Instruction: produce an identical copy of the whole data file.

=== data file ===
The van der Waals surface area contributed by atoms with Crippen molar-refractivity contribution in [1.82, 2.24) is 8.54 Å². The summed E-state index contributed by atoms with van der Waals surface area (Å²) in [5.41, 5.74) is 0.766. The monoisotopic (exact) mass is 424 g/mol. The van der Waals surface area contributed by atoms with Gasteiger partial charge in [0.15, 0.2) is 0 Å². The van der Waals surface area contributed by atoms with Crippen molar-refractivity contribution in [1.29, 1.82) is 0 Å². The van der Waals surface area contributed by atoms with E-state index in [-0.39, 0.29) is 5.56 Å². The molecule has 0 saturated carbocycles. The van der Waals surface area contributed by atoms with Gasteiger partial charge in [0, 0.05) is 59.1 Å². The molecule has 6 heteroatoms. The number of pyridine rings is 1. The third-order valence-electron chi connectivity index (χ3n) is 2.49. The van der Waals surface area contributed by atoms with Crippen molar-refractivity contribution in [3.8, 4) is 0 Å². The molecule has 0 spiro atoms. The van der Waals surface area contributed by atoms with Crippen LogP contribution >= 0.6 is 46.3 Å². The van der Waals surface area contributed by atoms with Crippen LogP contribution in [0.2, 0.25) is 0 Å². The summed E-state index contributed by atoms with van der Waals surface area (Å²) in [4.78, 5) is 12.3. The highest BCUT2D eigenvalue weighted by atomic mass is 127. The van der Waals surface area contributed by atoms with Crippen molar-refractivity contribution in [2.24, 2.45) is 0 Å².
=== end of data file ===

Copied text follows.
The van der Waals surface area contributed by atoms with Crippen molar-refractivity contribution in [1.82, 2.24) is 8.54 Å². The summed E-state index contributed by atoms with van der Waals surface area (Å²) in [5.41, 5.74) is 0.766. The monoisotopic (exact) mass is 424 g/mol. The van der Waals surface area contributed by atoms with Gasteiger partial charge in [0.15, 0.2) is 0 Å². The van der Waals surface area contributed by atoms with Crippen molar-refractivity contribution in [1.29, 1.82) is 0 Å². The van der Waals surface area contributed by atoms with E-state index in [-0.39, 0.29) is 5.56 Å². The molecule has 0 saturated carbocycles. The van der Waals surface area contributed by atoms with Gasteiger partial charge in [0, 0.05) is 59.1 Å². The molecule has 6 heteroatoms. The number of pyridine rings is 1. The third-order valence-electron chi connectivity index (χ3n) is 2.49. The van der Waals surface area contributed by atoms with Crippen molar-refractivity contribution in [3.8, 4) is 0 Å². The molecule has 0 spiro atoms. The van der Waals surface area contributed by atoms with Crippen LogP contribution >= 0.6 is 46.3 Å². The van der Waals surface area contributed by atoms with Crippen LogP contribution in [0.2, 0.25) is 0 Å². The summed E-state index contributed by atoms with van der Waals surface area (Å²) in [4.78, 5) is 12.3. The highest BCUT2D eigenvalue weighted by atomic mass is 127. The van der Waals surface area contributed by atoms with Crippen molar-refractivity contribution in [2.24, 2.45) is 0 Å².